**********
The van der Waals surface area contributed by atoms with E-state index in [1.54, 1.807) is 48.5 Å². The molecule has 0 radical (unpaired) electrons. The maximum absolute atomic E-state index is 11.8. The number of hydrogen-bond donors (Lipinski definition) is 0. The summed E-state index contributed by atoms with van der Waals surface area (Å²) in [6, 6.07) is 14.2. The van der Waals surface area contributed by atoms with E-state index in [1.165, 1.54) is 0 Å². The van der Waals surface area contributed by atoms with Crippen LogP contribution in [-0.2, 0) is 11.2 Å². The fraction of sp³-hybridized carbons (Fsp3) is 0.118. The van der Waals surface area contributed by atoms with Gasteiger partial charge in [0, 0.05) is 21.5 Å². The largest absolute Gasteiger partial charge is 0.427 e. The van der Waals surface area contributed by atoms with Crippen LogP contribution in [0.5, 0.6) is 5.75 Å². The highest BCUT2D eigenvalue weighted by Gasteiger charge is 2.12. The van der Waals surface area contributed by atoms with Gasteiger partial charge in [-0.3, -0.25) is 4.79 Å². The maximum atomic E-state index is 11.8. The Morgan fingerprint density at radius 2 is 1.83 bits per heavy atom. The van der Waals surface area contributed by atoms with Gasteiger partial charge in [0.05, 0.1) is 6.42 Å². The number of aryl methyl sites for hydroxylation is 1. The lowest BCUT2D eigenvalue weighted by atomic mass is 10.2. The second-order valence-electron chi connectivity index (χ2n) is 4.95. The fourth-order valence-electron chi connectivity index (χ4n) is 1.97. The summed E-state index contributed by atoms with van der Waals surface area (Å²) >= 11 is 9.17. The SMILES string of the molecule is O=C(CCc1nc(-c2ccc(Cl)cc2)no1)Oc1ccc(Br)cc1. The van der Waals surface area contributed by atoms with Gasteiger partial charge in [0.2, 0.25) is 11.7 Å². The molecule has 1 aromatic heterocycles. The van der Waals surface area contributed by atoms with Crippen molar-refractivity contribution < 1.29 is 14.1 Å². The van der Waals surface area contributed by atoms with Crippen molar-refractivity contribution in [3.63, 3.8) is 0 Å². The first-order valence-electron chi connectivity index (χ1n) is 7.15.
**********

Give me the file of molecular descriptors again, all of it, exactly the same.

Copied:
The van der Waals surface area contributed by atoms with E-state index in [1.54, 1.807) is 48.5 Å². The molecule has 0 radical (unpaired) electrons. The maximum absolute atomic E-state index is 11.8. The number of hydrogen-bond donors (Lipinski definition) is 0. The summed E-state index contributed by atoms with van der Waals surface area (Å²) in [6, 6.07) is 14.2. The van der Waals surface area contributed by atoms with E-state index in [1.165, 1.54) is 0 Å². The van der Waals surface area contributed by atoms with Crippen LogP contribution in [-0.2, 0) is 11.2 Å². The fraction of sp³-hybridized carbons (Fsp3) is 0.118. The van der Waals surface area contributed by atoms with Gasteiger partial charge in [0, 0.05) is 21.5 Å². The largest absolute Gasteiger partial charge is 0.427 e. The van der Waals surface area contributed by atoms with Crippen LogP contribution in [0.5, 0.6) is 5.75 Å². The highest BCUT2D eigenvalue weighted by Gasteiger charge is 2.12. The van der Waals surface area contributed by atoms with Gasteiger partial charge in [-0.3, -0.25) is 4.79 Å². The maximum atomic E-state index is 11.8. The Morgan fingerprint density at radius 2 is 1.83 bits per heavy atom. The van der Waals surface area contributed by atoms with Gasteiger partial charge in [0.05, 0.1) is 6.42 Å². The number of aryl methyl sites for hydroxylation is 1. The lowest BCUT2D eigenvalue weighted by atomic mass is 10.2. The second-order valence-electron chi connectivity index (χ2n) is 4.95. The fourth-order valence-electron chi connectivity index (χ4n) is 1.97. The summed E-state index contributed by atoms with van der Waals surface area (Å²) >= 11 is 9.17. The SMILES string of the molecule is O=C(CCc1nc(-c2ccc(Cl)cc2)no1)Oc1ccc(Br)cc1. The van der Waals surface area contributed by atoms with Gasteiger partial charge in [0.2, 0.25) is 11.7 Å². The molecule has 1 aromatic heterocycles. The van der Waals surface area contributed by atoms with Crippen molar-refractivity contribution < 1.29 is 14.1 Å². The van der Waals surface area contributed by atoms with Crippen molar-refractivity contribution in [3.63, 3.8) is 0 Å². The first-order valence-electron chi connectivity index (χ1n) is 7.15.